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Tuesday, December 8, 2009
Review of Life After Genius by M. Ann Jacoby
Theodore "Mead" Fegley has always been the smartest person he knows. By age twelve, he was in high school, and by fifteen he was attending a top-ranked university. Now at age eighteen, he's on the verge of proving the Reimann Hypothesis, an equation that has mystified mathematicians for years. But only days before graduation, Mead suddenly flees home to rural Illinois. What has caused him to run remains a mystery to all but Mead and a classmate whose quest for success has turned into a dangerous obsession.
As Mead embarks on a new life's journey - learning the family business of selling furniture and embalming the dead - he'll discover a surprising truth: that the heart may know what the head has yet to learn.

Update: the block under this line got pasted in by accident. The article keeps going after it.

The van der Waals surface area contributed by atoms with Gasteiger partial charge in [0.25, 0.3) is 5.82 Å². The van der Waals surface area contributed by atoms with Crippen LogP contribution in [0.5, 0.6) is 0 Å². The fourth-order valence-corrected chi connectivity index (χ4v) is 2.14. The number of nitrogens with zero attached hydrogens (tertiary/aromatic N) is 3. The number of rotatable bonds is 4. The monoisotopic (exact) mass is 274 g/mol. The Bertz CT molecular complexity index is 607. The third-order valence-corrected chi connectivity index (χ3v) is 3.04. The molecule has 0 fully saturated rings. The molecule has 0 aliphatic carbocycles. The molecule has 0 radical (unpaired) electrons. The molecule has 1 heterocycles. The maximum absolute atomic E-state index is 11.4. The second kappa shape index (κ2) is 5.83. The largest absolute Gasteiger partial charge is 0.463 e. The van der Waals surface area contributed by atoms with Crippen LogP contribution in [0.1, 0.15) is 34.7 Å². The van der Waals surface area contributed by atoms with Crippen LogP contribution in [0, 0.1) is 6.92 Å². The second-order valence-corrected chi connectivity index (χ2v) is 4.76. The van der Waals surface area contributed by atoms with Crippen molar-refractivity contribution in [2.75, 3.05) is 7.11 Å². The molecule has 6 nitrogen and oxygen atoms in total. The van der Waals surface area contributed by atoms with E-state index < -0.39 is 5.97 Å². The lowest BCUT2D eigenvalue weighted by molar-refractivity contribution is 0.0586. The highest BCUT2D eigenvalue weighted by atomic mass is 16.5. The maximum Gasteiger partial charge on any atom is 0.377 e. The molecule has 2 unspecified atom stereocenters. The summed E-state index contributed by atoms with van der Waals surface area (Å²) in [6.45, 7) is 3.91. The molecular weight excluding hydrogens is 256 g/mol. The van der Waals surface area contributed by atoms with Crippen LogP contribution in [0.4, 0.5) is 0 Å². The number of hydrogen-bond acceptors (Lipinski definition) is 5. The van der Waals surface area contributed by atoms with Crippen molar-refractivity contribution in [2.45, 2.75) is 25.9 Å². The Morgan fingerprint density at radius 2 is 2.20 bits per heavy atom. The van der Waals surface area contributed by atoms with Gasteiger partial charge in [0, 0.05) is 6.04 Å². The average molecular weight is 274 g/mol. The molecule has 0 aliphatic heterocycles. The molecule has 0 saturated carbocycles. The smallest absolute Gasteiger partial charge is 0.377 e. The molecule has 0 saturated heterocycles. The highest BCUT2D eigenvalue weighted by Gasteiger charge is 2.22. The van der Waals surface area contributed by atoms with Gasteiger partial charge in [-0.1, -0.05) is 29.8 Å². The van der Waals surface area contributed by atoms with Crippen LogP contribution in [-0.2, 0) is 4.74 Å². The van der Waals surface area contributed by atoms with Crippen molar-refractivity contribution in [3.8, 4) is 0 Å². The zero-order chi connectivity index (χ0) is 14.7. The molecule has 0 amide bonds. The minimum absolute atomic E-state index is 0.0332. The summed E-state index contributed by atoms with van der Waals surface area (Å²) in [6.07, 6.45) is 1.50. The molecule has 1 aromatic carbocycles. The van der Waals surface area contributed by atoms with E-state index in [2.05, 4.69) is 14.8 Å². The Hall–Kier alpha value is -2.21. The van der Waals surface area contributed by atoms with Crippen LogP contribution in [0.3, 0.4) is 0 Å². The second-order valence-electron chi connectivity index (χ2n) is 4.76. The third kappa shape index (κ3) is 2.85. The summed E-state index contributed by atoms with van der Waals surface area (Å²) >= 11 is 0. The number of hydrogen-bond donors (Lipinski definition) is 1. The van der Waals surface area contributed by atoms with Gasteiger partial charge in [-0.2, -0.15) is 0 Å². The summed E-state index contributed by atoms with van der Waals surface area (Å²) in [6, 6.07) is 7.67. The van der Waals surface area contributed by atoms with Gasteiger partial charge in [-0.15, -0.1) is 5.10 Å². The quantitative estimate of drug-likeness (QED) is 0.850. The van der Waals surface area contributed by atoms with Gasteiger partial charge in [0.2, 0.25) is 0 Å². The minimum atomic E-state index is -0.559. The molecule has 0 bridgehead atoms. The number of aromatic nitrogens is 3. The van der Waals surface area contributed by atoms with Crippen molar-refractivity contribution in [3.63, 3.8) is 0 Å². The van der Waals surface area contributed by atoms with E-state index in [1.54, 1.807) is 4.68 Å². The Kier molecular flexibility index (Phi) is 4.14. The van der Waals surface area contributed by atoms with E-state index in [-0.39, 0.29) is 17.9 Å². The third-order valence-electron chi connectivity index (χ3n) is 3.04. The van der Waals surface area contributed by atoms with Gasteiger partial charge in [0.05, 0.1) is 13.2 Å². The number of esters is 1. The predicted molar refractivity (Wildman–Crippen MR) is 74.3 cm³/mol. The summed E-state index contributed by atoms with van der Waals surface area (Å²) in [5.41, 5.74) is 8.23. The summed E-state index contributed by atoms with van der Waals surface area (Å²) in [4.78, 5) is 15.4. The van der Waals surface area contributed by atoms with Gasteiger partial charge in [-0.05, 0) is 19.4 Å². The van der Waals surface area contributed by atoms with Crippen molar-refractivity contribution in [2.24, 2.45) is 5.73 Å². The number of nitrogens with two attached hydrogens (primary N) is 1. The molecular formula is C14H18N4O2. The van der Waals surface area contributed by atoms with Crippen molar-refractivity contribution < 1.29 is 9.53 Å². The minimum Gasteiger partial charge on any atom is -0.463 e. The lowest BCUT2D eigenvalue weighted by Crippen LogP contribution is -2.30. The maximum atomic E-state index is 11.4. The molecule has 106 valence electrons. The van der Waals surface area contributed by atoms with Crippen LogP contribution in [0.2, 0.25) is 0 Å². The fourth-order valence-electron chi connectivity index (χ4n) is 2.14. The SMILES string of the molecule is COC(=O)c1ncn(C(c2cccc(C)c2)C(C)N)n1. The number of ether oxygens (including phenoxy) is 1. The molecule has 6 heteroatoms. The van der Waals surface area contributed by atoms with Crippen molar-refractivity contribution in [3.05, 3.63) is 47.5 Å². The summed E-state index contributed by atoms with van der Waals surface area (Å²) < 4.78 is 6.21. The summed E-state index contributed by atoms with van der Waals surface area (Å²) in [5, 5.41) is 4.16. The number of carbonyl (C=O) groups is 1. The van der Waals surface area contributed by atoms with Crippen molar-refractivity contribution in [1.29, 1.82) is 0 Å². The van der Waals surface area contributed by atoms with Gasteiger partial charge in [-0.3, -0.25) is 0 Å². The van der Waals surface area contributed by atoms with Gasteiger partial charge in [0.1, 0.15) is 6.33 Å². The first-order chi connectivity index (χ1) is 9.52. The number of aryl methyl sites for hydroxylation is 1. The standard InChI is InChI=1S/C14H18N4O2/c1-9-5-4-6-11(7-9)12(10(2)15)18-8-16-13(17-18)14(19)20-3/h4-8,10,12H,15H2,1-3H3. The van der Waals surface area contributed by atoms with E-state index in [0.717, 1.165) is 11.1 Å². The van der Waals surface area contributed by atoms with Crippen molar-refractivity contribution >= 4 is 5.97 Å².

When we first meet Mead, he's just turned his back on college, fled, and returned to his hometown where he's regarded with as a genius and an oddball. His family is disappointed and puzzled at his reappearance. As Mead works at the family businesses, we slowly see the sacrifices that his family went through to help him succeed at University of Chicago as well as the adjustments and cost that Mead paid in his search to succeed and to stand out.
Life After Genius is a fun and interesting read. At times sad and poignant, and at times witty and humorous. It's about the cost of personal success and about the strength of love and family. It's a story that will stay with you long after finished the book.
Publisher: Grand Central Publishing (October 28, 2009), 400 pages.
Review copy provided by the publisher.
Thank you so much to Valerie and Hatchette Book Group for this review opportunity!
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